October 27, 2014
by Christian D’Andrea
MacIver Institute Education Policy Analyst
Eau Claire’s public schools were one of the highest performing among Wisconsin’s large school districts in 2013-14, according to the Department of Public Instruction (DPI). The city’s K-12 institutions averaged a score of 71.91 points out of 100 to outpace districts like Madison, Appleton, and Kenosha.
Click above table to enlarge.
That score was high enough to earn the equivalent of a “C+” on the state metric. Eau Claire outscored the state average report card figure by nearly half a point.
These grades fell into five categories, which are shown below. These categories were not assigned letter grades by the state, but instead deal with expectations. However, A-F grades can be applied to each category to help make them easier to reference and understand.
As such, Eau Claire’s traditional public schools – not counting charter schools – met the state’s expectations for K-12 institutions. This was the highest score we’ve seen so far amongst the state’s largest districts.
Unlike Appleton or Milwaukee, Eau Claire had a relatively small number of charter schools. Here is how those two institutions performed in 2013-14.
“AR” means Alternate Rating – Satisfactory Progress. It is a new system designed to measure schools that don’t fit into the state’s report cards due to various concerns. These include schools in their first year of operations, schools without tested grades, schools serving entirely at-risk student populations, and schools with fewer than 20 enrolled students in WSAS-tested grades (3-8, 10).
Eau Claire was the first large school district that we have examined that exceeded the state School Report Card average. Strong performances in student achievement and growth helped improve the district’s rating, though a below-average score when it came to closing achievement gaps between groups of students kept Eau Claire from significantly exceeding the statewide average.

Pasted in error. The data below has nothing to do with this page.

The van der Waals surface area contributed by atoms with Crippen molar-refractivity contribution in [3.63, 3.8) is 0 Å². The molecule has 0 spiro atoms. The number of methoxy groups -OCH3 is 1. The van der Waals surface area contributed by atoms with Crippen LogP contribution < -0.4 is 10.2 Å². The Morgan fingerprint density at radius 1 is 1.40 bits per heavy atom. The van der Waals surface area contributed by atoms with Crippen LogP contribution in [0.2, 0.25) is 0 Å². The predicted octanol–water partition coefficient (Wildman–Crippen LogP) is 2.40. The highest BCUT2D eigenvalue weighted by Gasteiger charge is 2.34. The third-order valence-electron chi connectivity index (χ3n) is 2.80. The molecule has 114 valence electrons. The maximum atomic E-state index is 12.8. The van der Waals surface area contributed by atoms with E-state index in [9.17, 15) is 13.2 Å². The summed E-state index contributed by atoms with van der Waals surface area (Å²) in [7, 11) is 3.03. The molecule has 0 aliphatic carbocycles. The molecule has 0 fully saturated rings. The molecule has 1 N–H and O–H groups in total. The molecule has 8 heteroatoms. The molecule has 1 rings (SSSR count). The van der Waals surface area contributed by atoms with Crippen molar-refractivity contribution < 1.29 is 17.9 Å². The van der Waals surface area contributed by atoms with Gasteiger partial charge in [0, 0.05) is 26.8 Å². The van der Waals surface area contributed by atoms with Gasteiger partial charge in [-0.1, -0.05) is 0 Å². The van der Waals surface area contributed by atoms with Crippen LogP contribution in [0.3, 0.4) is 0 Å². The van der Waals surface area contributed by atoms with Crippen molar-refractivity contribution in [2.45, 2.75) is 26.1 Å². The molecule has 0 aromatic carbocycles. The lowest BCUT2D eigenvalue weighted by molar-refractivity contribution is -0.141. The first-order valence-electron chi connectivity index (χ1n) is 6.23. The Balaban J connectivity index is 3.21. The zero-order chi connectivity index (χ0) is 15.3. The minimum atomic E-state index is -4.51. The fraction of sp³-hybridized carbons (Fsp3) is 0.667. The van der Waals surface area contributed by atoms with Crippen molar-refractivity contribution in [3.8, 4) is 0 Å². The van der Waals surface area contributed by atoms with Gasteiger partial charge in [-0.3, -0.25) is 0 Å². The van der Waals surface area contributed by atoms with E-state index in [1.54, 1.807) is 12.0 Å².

Eau Claire was also the first large district that we have examined that did not have a single school “Meet Few Expectations” or worse. Every institution earned the equivalent of a “C-” or better. Eight schools exceeded expectations, though none earned a coveted “Significantly Exceeds Expectations” grade from the state.
The Montessori Charter School also fell into this “B” grading range.
As a whole, the city’s high schools led the way in terms of highest average grades in neighborhood public schools.
The district’s overall performance – which includes both charter and traditional schools – increased by nearly a full point from its rating in 2012-13. A large gain in the Student Growth category is the catalyst for this improvement.
Eau Claire Area Public Schools have set the pace for the state’s largest school districts thanks to a small improvement in 2013-14 that put them above the Wisconsin average for K-12 schools. They did this despite educating a student body where nearly half the population came from economically disadvantaged families. While a “C+” grade isn’t overwhelmingly positive, these recent improvements and a rising Student Growth score suggest that Eau Claire is one of the best performing districts amongst Wisconsin’s large cities.